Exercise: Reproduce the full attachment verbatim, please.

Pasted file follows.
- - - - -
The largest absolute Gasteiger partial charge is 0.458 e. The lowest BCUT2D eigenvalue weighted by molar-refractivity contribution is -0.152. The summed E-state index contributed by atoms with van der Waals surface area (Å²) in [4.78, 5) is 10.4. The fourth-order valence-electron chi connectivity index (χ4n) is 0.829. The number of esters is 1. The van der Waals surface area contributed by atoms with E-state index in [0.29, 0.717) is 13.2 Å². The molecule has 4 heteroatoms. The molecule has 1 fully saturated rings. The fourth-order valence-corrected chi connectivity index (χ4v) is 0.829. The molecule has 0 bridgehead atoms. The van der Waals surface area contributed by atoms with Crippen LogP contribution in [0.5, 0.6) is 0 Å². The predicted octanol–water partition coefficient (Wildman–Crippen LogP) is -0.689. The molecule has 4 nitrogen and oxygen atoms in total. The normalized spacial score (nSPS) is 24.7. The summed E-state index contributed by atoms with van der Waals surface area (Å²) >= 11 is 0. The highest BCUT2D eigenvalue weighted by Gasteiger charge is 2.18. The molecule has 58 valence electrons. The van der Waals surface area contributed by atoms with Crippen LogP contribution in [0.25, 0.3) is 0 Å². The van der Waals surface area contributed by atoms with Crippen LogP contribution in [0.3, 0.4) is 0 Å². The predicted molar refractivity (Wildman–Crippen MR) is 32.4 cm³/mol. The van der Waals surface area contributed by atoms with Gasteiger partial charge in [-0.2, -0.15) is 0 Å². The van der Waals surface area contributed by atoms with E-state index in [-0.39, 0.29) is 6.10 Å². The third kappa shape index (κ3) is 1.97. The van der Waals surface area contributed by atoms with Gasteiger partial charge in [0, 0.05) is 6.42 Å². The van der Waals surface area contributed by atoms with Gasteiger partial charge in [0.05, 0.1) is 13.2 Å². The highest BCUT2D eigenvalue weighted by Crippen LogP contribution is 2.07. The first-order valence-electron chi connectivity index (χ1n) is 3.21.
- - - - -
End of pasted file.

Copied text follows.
The largest absolute Gasteiger partial charge is 0.458 e. The lowest BCUT2D eigenvalue weighted by molar-refractivity contribution is -0.152. The summed E-state index contributed by atoms with van der Waals surface area (Å²) in [4.78, 5) is 10.4. The fourth-order valence-electron chi connectivity index (χ4n) is 0.829. The number of esters is 1. The van der Waals surface area contributed by atoms with E-state index in [0.29, 0.717) is 13.2 Å². The molecule has 4 heteroatoms. The molecule has 1 fully saturated rings. The fourth-order valence-corrected chi connectivity index (χ4v) is 0.829. The molecule has 0 bridgehead atoms. The van der Waals surface area contributed by atoms with Crippen LogP contribution in [0.5, 0.6) is 0 Å². The predicted octanol–water partition coefficient (Wildman–Crippen LogP) is -0.689. The molecule has 4 nitrogen and oxygen atoms in total. The normalized spacial score (nSPS) is 24.7. The summed E-state index contributed by atoms with van der Waals surface area (Å²) >= 11 is 0. The highest BCUT2D eigenvalue weighted by Gasteiger charge is 2.18. The molecule has 58 valence electrons. The van der Waals surface area contributed by atoms with Crippen LogP contribution in [0.25, 0.3) is 0 Å². The van der Waals surface area contributed by atoms with Crippen LogP contribution in [0.3, 0.4) is 0 Å². The predicted molar refractivity (Wildman–Crippen MR) is 32.4 cm³/mol. The van der Waals surface area contributed by atoms with Gasteiger partial charge in [-0.2, -0.15) is 0 Å². The van der Waals surface area contributed by atoms with E-state index in [-0.39, 0.29) is 6.10 Å². The third kappa shape index (κ3) is 1.97. The van der Waals surface area contributed by atoms with Gasteiger partial charge in [0, 0.05) is 6.42 Å². The van der Waals surface area contributed by atoms with Gasteiger partial charge in [0.05, 0.1) is 13.2 Å². The highest BCUT2D eigenvalue weighted by Crippen LogP contribution is 2.07. The first-order valence-electron chi connectivity index (χ1n) is 3.21.